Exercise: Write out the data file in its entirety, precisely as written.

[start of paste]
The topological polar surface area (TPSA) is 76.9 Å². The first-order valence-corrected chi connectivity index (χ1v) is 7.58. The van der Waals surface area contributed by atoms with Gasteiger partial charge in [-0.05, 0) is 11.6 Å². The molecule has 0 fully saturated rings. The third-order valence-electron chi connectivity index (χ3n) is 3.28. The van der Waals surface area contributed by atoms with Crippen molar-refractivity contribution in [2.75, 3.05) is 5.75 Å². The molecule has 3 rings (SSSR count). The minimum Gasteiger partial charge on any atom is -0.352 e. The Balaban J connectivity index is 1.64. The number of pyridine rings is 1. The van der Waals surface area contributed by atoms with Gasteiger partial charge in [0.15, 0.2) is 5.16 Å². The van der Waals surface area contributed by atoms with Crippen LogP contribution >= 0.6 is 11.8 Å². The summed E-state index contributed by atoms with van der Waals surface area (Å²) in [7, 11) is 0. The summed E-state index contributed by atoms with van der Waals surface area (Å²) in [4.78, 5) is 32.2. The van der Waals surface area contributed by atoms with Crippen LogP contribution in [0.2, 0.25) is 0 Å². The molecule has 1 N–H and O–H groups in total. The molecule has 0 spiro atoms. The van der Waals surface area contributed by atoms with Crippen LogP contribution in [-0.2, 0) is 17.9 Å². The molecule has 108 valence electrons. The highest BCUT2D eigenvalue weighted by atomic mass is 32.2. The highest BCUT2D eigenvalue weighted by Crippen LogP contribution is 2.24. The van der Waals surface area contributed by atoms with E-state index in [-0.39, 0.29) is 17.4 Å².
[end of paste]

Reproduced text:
The topological polar surface area (TPSA) is 76.9 Å². The first-order valence-corrected chi connectivity index (χ1v) is 7.58. The van der Waals surface area contributed by atoms with Gasteiger partial charge in [-0.05, 0) is 11.6 Å². The molecule has 0 fully saturated rings. The third-order valence-electron chi connectivity index (χ3n) is 3.28. The van der Waals surface area contributed by atoms with Crippen molar-refractivity contribution in [2.75, 3.05) is 5.75 Å². The molecule has 3 rings (SSSR count). The minimum Gasteiger partial charge on any atom is -0.352 e. The Balaban J connectivity index is 1.64. The number of pyridine rings is 1. The van der Waals surface area contributed by atoms with Gasteiger partial charge in [0.15, 0.2) is 5.16 Å². The van der Waals surface area contributed by atoms with Crippen LogP contribution >= 0.6 is 11.8 Å². The summed E-state index contributed by atoms with van der Waals surface area (Å²) in [7, 11) is 0. The summed E-state index contributed by atoms with van der Waals surface area (Å²) in [4.78, 5) is 32.2. The van der Waals surface area contributed by atoms with Crippen LogP contribution in [0.2, 0.25) is 0 Å². The molecule has 1 N–H and O–H groups in total. The molecule has 0 spiro atoms. The van der Waals surface area contributed by atoms with Crippen LogP contribution in [-0.2, 0) is 17.9 Å². The molecule has 108 valence electrons. The highest BCUT2D eigenvalue weighted by atomic mass is 32.2. The highest BCUT2D eigenvalue weighted by Crippen LogP contribution is 2.24. The van der Waals surface area contributed by atoms with E-state index in [-0.39, 0.29) is 17.4 Å².